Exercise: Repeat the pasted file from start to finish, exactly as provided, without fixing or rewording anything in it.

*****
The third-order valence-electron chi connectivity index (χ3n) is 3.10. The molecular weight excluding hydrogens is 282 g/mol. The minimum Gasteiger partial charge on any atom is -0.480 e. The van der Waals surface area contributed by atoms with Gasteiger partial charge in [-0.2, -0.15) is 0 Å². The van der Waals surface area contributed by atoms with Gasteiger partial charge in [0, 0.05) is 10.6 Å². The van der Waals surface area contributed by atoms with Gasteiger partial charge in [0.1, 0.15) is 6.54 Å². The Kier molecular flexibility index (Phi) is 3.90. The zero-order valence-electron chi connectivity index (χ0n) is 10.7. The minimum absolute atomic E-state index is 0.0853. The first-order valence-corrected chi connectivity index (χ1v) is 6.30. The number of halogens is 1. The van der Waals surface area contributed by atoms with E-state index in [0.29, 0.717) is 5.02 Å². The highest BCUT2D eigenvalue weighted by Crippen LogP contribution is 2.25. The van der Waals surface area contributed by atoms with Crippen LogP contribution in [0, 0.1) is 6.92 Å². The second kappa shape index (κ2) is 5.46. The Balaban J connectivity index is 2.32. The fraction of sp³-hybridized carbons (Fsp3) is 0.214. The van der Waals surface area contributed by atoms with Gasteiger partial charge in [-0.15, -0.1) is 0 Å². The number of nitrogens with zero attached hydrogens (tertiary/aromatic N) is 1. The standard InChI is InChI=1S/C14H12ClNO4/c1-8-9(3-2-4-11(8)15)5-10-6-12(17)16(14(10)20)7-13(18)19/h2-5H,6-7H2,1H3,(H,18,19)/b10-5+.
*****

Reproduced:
The third-order valence-electron chi connectivity index (χ3n) is 3.10. The molecular weight excluding hydrogens is 282 g/mol. The minimum Gasteiger partial charge on any atom is -0.480 e. The van der Waals surface area contributed by atoms with Gasteiger partial charge in [-0.2, -0.15) is 0 Å². The van der Waals surface area contributed by atoms with Gasteiger partial charge in [0, 0.05) is 10.6 Å². The van der Waals surface area contributed by atoms with Gasteiger partial charge in [0.1, 0.15) is 6.54 Å². The Kier molecular flexibility index (Phi) is 3.90. The zero-order valence-electron chi connectivity index (χ0n) is 10.7. The minimum absolute atomic E-state index is 0.0853. The first-order valence-corrected chi connectivity index (χ1v) is 6.30. The number of halogens is 1. The van der Waals surface area contributed by atoms with E-state index in [0.29, 0.717) is 5.02 Å². The highest BCUT2D eigenvalue weighted by Crippen LogP contribution is 2.25. The van der Waals surface area contributed by atoms with Crippen LogP contribution in [0, 0.1) is 6.92 Å². The second kappa shape index (κ2) is 5.46. The Balaban J connectivity index is 2.32. The fraction of sp³-hybridized carbons (Fsp3) is 0.214. The van der Waals surface area contributed by atoms with Gasteiger partial charge in [-0.15, -0.1) is 0 Å². The number of nitrogens with zero attached hydrogens (tertiary/aromatic N) is 1. The standard InChI is InChI=1S/C14H12ClNO4/c1-8-9(3-2-4-11(8)15)5-10-6-12(17)16(14(10)20)7-13(18)19/h2-5H,6-7H2,1H3,(H,18,19)/b10-5+.